يَسْأَلُونَكَ عَنْ الْأَنْفَالِ قُلْ الْأَنْفَالُ لِلَّهِ وَالرَّسُولِ فَاتَّقُوا اللَّهَ وَأَصْلِحُوا ذَاتَ بَيْنِكُمْ وَأَطِيعُوا اللَّهَ وَرَسُولَهُ إِنْ كُنتُمْ مُؤْمِنِينَ(1:8)
They ask you about the spoils of war. Say: The spoils belong to Allah and the Prophet. Therefore, if you are true believers, fear Allah and reform your personal relationships, and obey Allah and His Prophet. (8:1)
A look at the context of this verse and at the issues discussed in the sūrah of which it is a part shows that after the very first battle which the Muslims fought against the Idolaters of Makkah, the issue of the distribution of the spoils of war came to surface. There existed a difference of opinion about it among the Muslims. The Qur’ān admonished the Muslims on this attitude and gave its verdict in this matter. Muslims were told that they had no claim in the spoils because of the peculiar nature of these wars. They were informed that all these spoils belonged to Allah and His Prophet (sws) and as such they had discretionary powers as far as their disbursement was concerned. This writer has already delineated the reason for this: these wars were fought under a specific law of the Almighty, according to which He, through His Messengers, punishes people who deliberately deny the truth. These Messengers and their companions in this matter are no more than agents of the implementation of this Divine scheme. It is with the special help of the Almighty through His angels that these battles were actually won. It was for this very reason that Muslims did not have any share in the booty obtained from these wars. However, in spite of this, they are told later in the sūrah that only one-fifth of it will be used by the Almighty and His Prophet (sws) for collective needs. The rest of it will be distributed among the soldiers:
وَاعْلَمُوا أَنَّمَا غَنِمْتُمْ مِنْ شَيْءٍ فَأَنَّ لِلَّهِ خُمُسَهُ وَلِلرَّسُولِ وَلِذِي الْقُرْبَى وَالْيَتَامَى وَالْمَسَاكِينِ وَابْنِ السَّبِيلِ (41:8)
And you should know that a fifth of the spoils you get hold of are for Allah and the Prophet and his near relatives and the orphans and the needy and the wayfarer. (8:41)
It is evident from this distribution that since the believers had also assisted in acquiring them by using their personal weapons, camels and horses as well as food, camps and various other items needed during these wars, it was necessary to give them their due from these spoils. Consequently, in military campaigns, where the services of Muslim soldiers and combatants were not used, they were told that all the booty obtained would be used for the collective purposes of the state and religion and for the poor and needy: none of it would be given to the soldiers:
مَا أَفَاءَ اللَّهُ عَلَى رَسُولِهِ مِنْ أَهْلِ الْقُرَى فَلِلَّهِ وَلِلرَّسُولِ وَلِذِي الْقُرْبَى وَالْيَتَامَى وَالْمَسَاكِينِ وَابْنِ السَّبِيلِ (7:59)
Whatever the Almighty has bestowed on His Prophet from the people of the cities, it is reserved for Allah and His Prophet and the relatives of the Prophet and the orphans and the needy and the wayfarers. (59:7)
The above quoted verse as well as the verses of Sūrah Anfāl quoted earlier explain the heads of the collective needs for which the war booty was reserved.
First and foremost, the share of the Almighty is stated. God Almighty is above all needs and does not need anything. His share is actually reserved for the requirements of His religion. Consequently, under this head, wealth will be expended to fulfill such needs as helping the cause of Islam at the state level as an obligation. This includes measures that protect and promote it.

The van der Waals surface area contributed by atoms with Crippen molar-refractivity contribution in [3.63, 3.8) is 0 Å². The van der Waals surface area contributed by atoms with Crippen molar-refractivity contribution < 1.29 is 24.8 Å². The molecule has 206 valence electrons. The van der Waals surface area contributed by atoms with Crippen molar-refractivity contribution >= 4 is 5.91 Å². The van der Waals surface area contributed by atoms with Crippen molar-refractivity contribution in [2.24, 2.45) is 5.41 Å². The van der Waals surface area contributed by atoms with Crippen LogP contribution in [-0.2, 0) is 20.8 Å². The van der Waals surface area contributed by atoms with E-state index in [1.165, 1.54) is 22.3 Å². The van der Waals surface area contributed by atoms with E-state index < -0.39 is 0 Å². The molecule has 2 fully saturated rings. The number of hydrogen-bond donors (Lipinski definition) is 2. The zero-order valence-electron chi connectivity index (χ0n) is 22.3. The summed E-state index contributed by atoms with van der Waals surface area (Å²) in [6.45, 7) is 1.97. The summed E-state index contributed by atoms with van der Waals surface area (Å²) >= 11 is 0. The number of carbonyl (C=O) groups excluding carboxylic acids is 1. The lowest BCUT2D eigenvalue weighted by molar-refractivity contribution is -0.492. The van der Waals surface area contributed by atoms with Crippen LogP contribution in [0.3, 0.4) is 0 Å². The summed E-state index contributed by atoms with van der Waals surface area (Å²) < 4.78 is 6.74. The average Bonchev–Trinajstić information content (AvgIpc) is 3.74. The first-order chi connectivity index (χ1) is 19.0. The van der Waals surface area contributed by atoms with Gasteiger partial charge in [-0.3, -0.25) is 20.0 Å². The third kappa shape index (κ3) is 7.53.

The second share stated is that of the Prophet (sws). Besides carrying out his duties as a Messenger, he was also the head of the Islamic state and as such spent every moment of his life in discharging them. To earn a livelihood while discharging these duties was not possible for him. In these circumstances, it was necessary that he be granted a share in the spoils of war. Of course, the nature of this share was such that it was not given to him in his personal capacity so that it may be distributed among his heirs after him. Consequently, after his death, this share was expended by the state on his behalf and in his prophetic capacity to fulfil the collective needs of the Muslims.
The third share stated is that of the near relatives. Obviously, by these are meant those relatives who were dependent on the Prophet (sws) for their livelihood and about the fulfillment of whose needs the Prophet (sws) considered himself to be morally responsible. He was a father to all Muslims. Consequently, this responsibility too, in accordance with the dictates of both the sharī‘ah and social conventions, was transferred to the state after the Prophet (sws) and his kin remained the recipients of this share as long as they lived.
The fourth share is that of the poor, the orphans and the wayfarers. While stating this share, the particle ل (lām) is not repeated in this verse. This particle is appended to all the three shares stated before. This fourth category of shares is actually mentioned under the third stated share of the near relatives. The reason is to honour the recipients of this category as if they are also the near relatives of the Prophet (sws). This head needs no explanation. A society which is not sensitive to the requirements of these sections, and a society in which the orphans are subjected to misery and in which there is no one to take care of the wayfarers cannot in any way be given the noble name of an Islamic society.
It is evident from this discussion regarding the spoils of war that they are essentially reserved for the collective requirements of the Muslims. The combatants of the Muslim army have not been granted any fixed share in the spoils of war by the Almighty. In this regard, a state has discretionary powers which it can exercise keeping in view the circumstances.